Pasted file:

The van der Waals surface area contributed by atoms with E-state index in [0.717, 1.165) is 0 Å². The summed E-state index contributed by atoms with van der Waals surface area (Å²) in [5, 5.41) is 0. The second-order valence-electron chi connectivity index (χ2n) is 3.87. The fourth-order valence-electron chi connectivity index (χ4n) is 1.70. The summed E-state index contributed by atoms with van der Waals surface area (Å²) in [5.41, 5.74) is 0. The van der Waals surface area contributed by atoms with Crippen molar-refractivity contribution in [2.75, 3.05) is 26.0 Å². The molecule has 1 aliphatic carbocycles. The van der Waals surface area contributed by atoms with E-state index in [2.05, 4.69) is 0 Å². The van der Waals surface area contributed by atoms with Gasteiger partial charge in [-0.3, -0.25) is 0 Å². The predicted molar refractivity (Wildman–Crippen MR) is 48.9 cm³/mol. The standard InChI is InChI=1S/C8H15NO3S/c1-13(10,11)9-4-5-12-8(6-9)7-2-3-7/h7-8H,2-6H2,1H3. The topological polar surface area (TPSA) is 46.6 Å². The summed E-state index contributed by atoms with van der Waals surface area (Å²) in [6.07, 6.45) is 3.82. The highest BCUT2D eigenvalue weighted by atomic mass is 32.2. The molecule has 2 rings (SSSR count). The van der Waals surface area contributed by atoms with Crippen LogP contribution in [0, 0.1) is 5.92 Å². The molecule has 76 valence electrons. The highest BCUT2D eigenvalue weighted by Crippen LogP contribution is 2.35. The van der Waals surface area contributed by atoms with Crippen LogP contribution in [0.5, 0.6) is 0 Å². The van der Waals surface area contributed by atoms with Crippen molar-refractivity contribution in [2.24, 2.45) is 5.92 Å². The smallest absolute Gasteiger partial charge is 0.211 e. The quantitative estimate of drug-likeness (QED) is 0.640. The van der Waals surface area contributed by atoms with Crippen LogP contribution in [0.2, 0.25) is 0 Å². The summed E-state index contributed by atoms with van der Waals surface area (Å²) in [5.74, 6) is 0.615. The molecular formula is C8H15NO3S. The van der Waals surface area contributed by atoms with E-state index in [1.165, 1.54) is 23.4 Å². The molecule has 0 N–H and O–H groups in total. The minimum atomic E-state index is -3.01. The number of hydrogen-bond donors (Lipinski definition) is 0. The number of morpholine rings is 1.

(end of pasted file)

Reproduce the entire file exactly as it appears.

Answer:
The van der Waals surface area contributed by atoms with E-state index in [0.717, 1.165) is 0 Å². The summed E-state index contributed by atoms with van der Waals surface area (Å²) in [5, 5.41) is 0. The second-order valence-electron chi connectivity index (χ2n) is 3.87. The fourth-order valence-electron chi connectivity index (χ4n) is 1.70. The summed E-state index contributed by atoms with van der Waals surface area (Å²) in [5.41, 5.74) is 0. The van der Waals surface area contributed by atoms with Crippen molar-refractivity contribution in [2.75, 3.05) is 26.0 Å². The molecule has 1 aliphatic carbocycles. The van der Waals surface area contributed by atoms with E-state index in [2.05, 4.69) is 0 Å². The van der Waals surface area contributed by atoms with Gasteiger partial charge in [-0.3, -0.25) is 0 Å². The predicted molar refractivity (Wildman–Crippen MR) is 48.9 cm³/mol. The standard InChI is InChI=1S/C8H15NO3S/c1-13(10,11)9-4-5-12-8(6-9)7-2-3-7/h7-8H,2-6H2,1H3. The topological polar surface area (TPSA) is 46.6 Å². The summed E-state index contributed by atoms with van der Waals surface area (Å²) in [6.07, 6.45) is 3.82. The highest BCUT2D eigenvalue weighted by atomic mass is 32.2. The molecule has 2 rings (SSSR count). The van der Waals surface area contributed by atoms with Crippen LogP contribution in [0, 0.1) is 5.92 Å². The molecule has 76 valence electrons. The highest BCUT2D eigenvalue weighted by Crippen LogP contribution is 2.35. The van der Waals surface area contributed by atoms with Crippen LogP contribution in [0.5, 0.6) is 0 Å². The van der Waals surface area contributed by atoms with Crippen molar-refractivity contribution in [2.24, 2.45) is 5.92 Å². The smallest absolute Gasteiger partial charge is 0.211 e. The quantitative estimate of drug-likeness (QED) is 0.640. The van der Waals surface area contributed by atoms with Crippen LogP contribution in [0.2, 0.25) is 0 Å². The summed E-state index contributed by atoms with van der Waals surface area (Å²) in [5.74, 6) is 0.615. The molecular formula is C8H15NO3S. The van der Waals surface area contributed by atoms with E-state index in [1.165, 1.54) is 23.4 Å². The molecule has 0 N–H and O–H groups in total. The minimum atomic E-state index is -3.01. The number of hydrogen-bond donors (Lipinski definition) is 0. The number of morpholine rings is 1.